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(originally published by Booz & Company)


How Companies Can Respond to Online Complaints

Direct responses to requests, on both consumer- and brand-controlled sites, were generally deemed to be effective. “By responding to NWOM [negative word of mouth] when it is explicitly asked to do so by the customer, a company apparently signals a willingness to engage in conversational communication in a natural way,” the authors write.

But in a context designed for consumers and their conversations — such as an individual’s Twitter account, Facebook page, or blog — a company’s proactive approach was seen as intrusive and inappropriate, which “dehumanizes the nature of its communications,” the researchers say.

Thus, although engaging with disgruntled consumers online can be beneficial, proactive interventions taking place in consumer-controlled mediums are less effective than on company-run sites, the authors caution. “Instead of trying to respond to all NWOM, companies should save their efforts and respond only when the platform is likely to engender positive context effects,” they write.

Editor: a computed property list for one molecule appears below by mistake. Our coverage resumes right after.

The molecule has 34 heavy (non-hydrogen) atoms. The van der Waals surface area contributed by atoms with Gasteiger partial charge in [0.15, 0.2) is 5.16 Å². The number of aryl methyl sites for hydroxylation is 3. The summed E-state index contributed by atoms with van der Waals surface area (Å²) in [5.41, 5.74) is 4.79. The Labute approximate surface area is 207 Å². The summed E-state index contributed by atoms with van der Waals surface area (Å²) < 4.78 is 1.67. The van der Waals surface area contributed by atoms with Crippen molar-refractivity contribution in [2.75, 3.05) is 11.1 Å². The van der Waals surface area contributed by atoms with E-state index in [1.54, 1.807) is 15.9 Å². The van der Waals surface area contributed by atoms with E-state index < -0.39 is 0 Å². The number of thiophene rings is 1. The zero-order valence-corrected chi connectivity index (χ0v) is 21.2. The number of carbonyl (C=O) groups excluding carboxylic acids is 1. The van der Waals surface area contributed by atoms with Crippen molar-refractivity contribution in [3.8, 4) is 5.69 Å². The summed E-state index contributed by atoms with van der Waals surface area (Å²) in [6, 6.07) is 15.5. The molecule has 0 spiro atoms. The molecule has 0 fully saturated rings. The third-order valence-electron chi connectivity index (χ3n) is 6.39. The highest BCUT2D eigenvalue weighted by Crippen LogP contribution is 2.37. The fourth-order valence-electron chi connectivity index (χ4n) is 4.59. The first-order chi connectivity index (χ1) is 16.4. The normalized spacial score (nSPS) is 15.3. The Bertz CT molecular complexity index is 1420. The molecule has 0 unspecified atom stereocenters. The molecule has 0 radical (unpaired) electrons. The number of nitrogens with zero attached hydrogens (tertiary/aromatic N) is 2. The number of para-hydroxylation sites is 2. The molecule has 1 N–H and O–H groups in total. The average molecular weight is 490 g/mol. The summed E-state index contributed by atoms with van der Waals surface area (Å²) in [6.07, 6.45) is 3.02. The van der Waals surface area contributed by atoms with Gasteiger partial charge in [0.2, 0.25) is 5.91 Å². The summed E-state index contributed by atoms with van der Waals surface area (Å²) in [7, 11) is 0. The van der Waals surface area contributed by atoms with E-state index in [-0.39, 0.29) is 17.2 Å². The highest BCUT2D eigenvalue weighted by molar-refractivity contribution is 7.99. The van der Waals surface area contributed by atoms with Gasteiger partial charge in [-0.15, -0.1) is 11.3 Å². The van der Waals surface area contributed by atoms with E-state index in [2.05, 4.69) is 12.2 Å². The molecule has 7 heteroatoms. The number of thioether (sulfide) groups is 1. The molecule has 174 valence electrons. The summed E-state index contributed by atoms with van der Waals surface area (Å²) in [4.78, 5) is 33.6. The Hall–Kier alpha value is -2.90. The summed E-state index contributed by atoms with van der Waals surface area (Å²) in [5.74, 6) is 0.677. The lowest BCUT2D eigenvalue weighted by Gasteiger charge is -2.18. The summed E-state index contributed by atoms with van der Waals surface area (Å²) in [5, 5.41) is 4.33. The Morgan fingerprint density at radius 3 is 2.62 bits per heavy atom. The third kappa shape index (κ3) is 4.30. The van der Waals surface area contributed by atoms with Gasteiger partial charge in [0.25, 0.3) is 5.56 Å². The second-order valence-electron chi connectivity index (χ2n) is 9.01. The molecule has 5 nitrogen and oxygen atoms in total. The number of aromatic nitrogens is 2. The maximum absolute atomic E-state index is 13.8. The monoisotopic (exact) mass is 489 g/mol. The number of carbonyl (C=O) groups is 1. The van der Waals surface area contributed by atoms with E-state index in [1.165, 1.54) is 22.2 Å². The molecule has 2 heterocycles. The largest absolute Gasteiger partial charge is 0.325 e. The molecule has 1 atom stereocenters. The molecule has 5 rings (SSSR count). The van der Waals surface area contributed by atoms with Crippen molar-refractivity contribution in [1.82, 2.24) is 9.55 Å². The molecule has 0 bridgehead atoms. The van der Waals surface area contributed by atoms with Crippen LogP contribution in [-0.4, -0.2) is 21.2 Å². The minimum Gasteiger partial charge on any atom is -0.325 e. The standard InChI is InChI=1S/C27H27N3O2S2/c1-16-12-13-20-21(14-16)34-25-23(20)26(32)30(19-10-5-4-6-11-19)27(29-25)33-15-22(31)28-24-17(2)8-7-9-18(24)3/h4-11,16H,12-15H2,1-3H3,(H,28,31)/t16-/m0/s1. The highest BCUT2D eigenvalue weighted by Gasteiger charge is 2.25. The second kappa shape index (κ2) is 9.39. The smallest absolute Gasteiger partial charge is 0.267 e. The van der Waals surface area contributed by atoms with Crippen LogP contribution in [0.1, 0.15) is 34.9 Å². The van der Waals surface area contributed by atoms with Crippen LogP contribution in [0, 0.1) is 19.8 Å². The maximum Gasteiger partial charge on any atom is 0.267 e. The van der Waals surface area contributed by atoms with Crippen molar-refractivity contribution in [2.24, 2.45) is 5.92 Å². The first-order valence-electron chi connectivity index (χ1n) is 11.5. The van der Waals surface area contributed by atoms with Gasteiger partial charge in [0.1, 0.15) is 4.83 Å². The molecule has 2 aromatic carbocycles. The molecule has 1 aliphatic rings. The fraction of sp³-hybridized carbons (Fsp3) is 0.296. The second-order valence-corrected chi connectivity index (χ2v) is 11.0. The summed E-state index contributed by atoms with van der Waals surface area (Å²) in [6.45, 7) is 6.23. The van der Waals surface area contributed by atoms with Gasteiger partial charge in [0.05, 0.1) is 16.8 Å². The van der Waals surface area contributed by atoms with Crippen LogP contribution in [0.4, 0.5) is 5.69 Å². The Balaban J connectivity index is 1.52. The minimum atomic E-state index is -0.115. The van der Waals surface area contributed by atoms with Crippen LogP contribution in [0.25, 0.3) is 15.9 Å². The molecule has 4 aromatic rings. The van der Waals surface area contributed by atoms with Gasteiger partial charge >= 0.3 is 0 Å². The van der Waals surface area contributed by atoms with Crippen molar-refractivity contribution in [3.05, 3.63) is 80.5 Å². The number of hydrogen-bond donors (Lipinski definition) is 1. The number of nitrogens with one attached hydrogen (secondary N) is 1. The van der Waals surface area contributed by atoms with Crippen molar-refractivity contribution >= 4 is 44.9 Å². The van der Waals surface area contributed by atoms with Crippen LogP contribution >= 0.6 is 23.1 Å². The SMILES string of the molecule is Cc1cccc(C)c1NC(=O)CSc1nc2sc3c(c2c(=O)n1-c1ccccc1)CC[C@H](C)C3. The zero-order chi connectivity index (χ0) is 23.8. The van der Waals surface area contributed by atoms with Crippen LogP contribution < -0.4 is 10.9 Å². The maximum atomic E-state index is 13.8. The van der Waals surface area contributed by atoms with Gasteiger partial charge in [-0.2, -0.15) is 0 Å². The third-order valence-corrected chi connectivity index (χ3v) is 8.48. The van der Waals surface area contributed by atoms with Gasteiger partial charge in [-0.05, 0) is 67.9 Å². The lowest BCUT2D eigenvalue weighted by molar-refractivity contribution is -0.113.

The authors also suggest that companies take care to strike an appropriate tone. For example, personalizing the interactions can be helpful, by having the spokespeople use their names in online interactions. When companies — in an effort to underscore the seriousness of their commitment to customer service — insist that their representatives use only official titles, they may wind up putting people off.

“As companies’ responses to complaints are now observed by many other consumers than the complainant in the online environment, it is…important for companies to determine [not only] how to respond, but also when to respond,” the authors conclude.

Bottom Line:
At a time when people can quickly spread negative opinions about a brand online, companies can help restore their reputation by interacting via the Web with disgruntled consumers, especially those who explicitly request a response. But preemptively reaching out through platforms intended for consumers and their conversations can be ineffective, making it essential for companies to plan their Internet responses carefully.

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